Hockey at a press conference on the ground at Docklands Stadium, Melbourne

A Newspoll released on 30 November 2009 placed Hockey at 33%, Turnbull at 30% and Abbott at 19%, when voters were asked who would be the "best person to lead" the Liberal Party.[37][38] Speculation flourished that Hockey would challenge Turnbull for the leadership of the Liberal party, and Hockey consulted senior party dignitaries such as Howard and Costello about whether he should run.[39]

Hockey faced a dilemma. A moderate in the Liberal Party, Hockey had been a consistent supporter of the ETS. Running against Turnbull would mean taking the leadership with the support of the party's right wing and climate change sceptics.[40]

On 1 December 2009, Hockey chose to include his candidacy in a party room ballot to determine the leadership of the Liberal Party of Australia. The ballot was between Hockey, Malcolm Turnbull and Tony Abbott. Hockey was eliminated in the first round of the ballot, with the eventual winner being Abbott. Following the change of leadership, Hockey remained Shadow Treasurer.

He told ABC TV's Q&A audience on 7 March 2011 that corporate Australia had fallen behind in female boardroom representation and if companies failed to meet a reasonable target within a period of time then "more punitive measures" needed to be taken by parliament.[41] He later said that "quotas must be a last resort".[42]

Hockey gave a speech to the Grattan Institute on 11 March 2010 called "In Defence of Liberty".[43] The speech defended anti-terrorism laws and rejected a hypothetical bill of rights, while criticising increased police powers.[44]

Hockey gave a speech to the EIDOS Institute on 14 April 2010 called "In Defence of Enterprise".[45]

Hockey gave a speech to the Sydney Institute on 9 March 2011 called "In Defence of Opportunity".[46]

Hockey gave a speech to the University of New England on 27 July 2011 called "In Defence of Youth".[47]

This series of speeches were seen as Hockey's bid for the Liberal leadership.[48]

Biographer Madonna King points out "Australia’s Future Engagement in the Asian Century" (25 October 2011)[49] and "The Future of Free Markets, Global Trade and Commerce" (7 December 2011)[50] as other key speeches from this three-year period of Joe Hockey trying to show what he stood for.[51]

On 17 April 2012, Hockey gave a speech at the Institute of Economic Affairs in London. He warned Australians that the time to become self-sufficient was at hand and that the government could not afford to give "universal payments" to Australians.[52] The speech was controversial in Australia,[53] sparking discussion on the ABC Lateline program[54] and an article in The Australian.[53] The speech was said to change the public's perception of Hockey from "avuncular" to "hard-head".[53] and foreshadowing Hockey's first budget.[55]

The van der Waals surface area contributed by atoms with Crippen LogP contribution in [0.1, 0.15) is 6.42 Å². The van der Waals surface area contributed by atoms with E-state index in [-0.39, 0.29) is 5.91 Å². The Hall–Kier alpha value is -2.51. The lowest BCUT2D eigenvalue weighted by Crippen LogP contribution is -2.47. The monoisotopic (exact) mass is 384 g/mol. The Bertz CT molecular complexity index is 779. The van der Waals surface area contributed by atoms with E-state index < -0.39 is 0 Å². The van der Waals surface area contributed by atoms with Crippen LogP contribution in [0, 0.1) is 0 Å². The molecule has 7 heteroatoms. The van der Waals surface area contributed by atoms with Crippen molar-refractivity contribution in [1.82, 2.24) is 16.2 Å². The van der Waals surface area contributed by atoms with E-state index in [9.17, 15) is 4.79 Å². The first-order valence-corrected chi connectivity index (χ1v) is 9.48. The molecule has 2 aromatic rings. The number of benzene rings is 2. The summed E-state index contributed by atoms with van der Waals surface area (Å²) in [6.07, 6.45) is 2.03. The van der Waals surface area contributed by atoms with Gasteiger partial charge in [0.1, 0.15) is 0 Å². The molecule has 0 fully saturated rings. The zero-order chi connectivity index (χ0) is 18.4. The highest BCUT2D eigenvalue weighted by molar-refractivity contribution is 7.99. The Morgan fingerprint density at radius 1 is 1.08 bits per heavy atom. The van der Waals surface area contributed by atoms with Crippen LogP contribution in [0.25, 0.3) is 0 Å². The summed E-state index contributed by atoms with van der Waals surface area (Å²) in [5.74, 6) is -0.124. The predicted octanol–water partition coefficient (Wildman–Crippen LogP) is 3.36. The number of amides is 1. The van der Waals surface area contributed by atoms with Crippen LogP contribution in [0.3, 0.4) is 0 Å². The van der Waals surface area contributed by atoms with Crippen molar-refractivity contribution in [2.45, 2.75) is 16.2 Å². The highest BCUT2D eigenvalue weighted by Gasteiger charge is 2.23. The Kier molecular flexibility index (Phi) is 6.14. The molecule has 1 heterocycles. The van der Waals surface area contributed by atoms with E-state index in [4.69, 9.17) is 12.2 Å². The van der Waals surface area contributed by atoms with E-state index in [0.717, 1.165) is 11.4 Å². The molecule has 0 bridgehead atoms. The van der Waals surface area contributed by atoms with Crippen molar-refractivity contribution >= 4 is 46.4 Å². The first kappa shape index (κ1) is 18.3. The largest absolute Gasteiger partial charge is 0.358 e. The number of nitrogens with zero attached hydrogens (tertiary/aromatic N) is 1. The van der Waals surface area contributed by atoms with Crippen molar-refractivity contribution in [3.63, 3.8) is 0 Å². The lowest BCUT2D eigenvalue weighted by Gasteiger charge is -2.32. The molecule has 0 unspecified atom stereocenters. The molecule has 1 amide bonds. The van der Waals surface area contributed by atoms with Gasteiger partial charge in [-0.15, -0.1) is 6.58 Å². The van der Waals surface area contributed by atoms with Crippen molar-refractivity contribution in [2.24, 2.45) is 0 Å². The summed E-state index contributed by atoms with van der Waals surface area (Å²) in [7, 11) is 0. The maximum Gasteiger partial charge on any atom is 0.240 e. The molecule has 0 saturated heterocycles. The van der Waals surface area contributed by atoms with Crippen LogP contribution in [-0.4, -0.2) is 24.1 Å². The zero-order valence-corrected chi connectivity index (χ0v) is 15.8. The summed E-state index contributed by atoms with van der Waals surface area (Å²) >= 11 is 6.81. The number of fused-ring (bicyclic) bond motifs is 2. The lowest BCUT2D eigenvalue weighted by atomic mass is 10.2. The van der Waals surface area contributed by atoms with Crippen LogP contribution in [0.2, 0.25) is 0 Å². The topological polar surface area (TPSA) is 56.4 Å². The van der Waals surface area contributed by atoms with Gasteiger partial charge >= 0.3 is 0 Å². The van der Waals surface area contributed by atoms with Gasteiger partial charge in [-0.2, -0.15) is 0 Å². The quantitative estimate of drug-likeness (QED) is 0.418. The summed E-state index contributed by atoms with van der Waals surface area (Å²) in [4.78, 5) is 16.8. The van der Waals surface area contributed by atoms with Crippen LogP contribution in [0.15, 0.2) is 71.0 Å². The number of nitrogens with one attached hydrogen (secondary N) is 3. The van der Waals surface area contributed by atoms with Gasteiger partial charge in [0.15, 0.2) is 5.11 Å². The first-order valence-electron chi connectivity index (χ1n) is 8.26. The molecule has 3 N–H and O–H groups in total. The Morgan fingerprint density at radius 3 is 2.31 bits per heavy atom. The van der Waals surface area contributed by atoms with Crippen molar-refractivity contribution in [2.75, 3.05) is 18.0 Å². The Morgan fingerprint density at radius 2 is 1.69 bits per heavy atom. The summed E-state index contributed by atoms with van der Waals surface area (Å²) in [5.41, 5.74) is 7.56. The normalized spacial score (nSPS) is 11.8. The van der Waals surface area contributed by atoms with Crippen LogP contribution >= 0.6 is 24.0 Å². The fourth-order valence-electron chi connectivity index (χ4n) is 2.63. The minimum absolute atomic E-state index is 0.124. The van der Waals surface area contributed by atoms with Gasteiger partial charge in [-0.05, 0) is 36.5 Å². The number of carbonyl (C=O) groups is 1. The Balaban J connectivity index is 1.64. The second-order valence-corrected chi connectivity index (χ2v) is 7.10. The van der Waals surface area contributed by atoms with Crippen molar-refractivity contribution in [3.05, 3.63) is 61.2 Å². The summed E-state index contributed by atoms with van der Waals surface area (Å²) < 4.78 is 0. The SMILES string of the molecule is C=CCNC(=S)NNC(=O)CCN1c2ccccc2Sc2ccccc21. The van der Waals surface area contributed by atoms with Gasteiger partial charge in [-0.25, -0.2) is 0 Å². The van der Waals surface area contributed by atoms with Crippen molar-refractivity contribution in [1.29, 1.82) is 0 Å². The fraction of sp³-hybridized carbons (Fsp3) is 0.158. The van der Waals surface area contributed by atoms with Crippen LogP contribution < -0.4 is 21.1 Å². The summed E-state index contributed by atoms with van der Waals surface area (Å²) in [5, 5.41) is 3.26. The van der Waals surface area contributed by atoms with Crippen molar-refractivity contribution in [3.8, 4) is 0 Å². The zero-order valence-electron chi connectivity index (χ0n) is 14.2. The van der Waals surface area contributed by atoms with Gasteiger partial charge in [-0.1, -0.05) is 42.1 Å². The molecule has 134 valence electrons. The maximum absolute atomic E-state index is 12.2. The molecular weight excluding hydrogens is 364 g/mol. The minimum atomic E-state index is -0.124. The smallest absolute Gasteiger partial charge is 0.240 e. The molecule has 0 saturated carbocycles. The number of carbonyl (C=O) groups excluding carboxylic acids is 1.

On 26 April 2012, Hockey gave a speech, "The Future of Australian Diversity", at the Islamic Council of Victoria. "To judge Islam based on the actions of extremists and terrorists would be no different than judging Christianity on the actions of those who have over the centuries committed atrocities in the name of Christianity."[56]

Abbott Government[edit]

In 2014, the "end of the age of entitlement" was used to justify the government refusing financial assistance to Holden in South Australia and SPC Ardmona in Victoria and explaining why they could not participate in Barnaby Joyce's proposal for a bail out of farmers.[57][58] Hockey's approach has been described by sociology lecturer Verity Archer as being like Nixon's, "using claims of a budget emergency" to cut welfare.[59]

In April 2014, Hockey faced criticism for saying "the poorest people either don't have cars, or actually don't drive very far" when seeking an increase in the fuel excise tax.[60][61]

In May 2014, Fairfax media published a story stating that donors to the North Sydney Forum were able to have "VIP" meetings with Hockey, under the title "Treasurer for Sale".[62]

Hockey delivered the 2014 budget on 13 May 2014. The austere budget faced widespread criticism and was overwhelmingly rejected by the Australian public as reflected in all opinion polls after its release.[63][64][65] Michael Pascoe, writing for the Sydney Morning Herald, regards Hockey as being saddled with policies that were fiscally irresponsible, but designed to win support, giving as an example the scrapping of the price on carbon.[66] Hockey was considered by his colleagues to have made a poor case for the economic reforms in the 2014 budget.[61] The Guardian writes that criticism of the budget as "unfair" harmed Hockey's public image.[67]

After the February 2015 Liberal party leadership spill motion, there were calls for Hockey to be replaced as Treasurer.[67]

In the leadup to the 2015 budget, Abbott stated that no matter how the budget was received, Hockey would continue as Treasurer.[68] Hockey delivered the 2015 budget. This was considered a vast contrast to the 2014 budget.[61]